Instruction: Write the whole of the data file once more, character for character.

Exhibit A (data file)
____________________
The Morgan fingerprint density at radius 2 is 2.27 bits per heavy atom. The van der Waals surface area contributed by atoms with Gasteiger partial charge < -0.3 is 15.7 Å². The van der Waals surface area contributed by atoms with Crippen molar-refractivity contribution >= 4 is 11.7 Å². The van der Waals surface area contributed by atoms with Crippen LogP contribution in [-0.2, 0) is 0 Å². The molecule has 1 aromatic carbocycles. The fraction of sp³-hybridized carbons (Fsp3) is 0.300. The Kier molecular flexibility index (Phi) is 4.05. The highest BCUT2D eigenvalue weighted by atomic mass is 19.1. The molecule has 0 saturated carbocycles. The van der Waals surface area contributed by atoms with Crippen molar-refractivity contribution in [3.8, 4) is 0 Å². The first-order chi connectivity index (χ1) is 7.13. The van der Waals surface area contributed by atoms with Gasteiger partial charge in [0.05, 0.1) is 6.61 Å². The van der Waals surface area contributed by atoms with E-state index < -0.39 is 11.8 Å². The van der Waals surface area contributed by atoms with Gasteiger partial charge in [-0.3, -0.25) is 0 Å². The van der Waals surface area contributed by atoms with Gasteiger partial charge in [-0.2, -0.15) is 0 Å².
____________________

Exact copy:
The Morgan fingerprint density at radius 2 is 2.27 bits per heavy atom. The van der Waals surface area contributed by atoms with Gasteiger partial charge < -0.3 is 15.7 Å². The van der Waals surface area contributed by atoms with Crippen molar-refractivity contribution >= 4 is 11.7 Å². The van der Waals surface area contributed by atoms with Crippen LogP contribution in [-0.2, 0) is 0 Å². The molecule has 1 aromatic carbocycles. The fraction of sp³-hybridized carbons (Fsp3) is 0.300. The Kier molecular flexibility index (Phi) is 4.05. The highest BCUT2D eigenvalue weighted by atomic mass is 19.1. The molecule has 0 saturated carbocycles. The van der Waals surface area contributed by atoms with Crippen molar-refractivity contribution in [3.8, 4) is 0 Å². The first-order chi connectivity index (χ1) is 7.13. The van der Waals surface area contributed by atoms with Gasteiger partial charge in [0.05, 0.1) is 6.61 Å². The van der Waals surface area contributed by atoms with E-state index < -0.39 is 11.8 Å². The van der Waals surface area contributed by atoms with Gasteiger partial charge in [-0.3, -0.25) is 0 Å². The van der Waals surface area contributed by atoms with Gasteiger partial charge in [-0.2, -0.15) is 0 Å².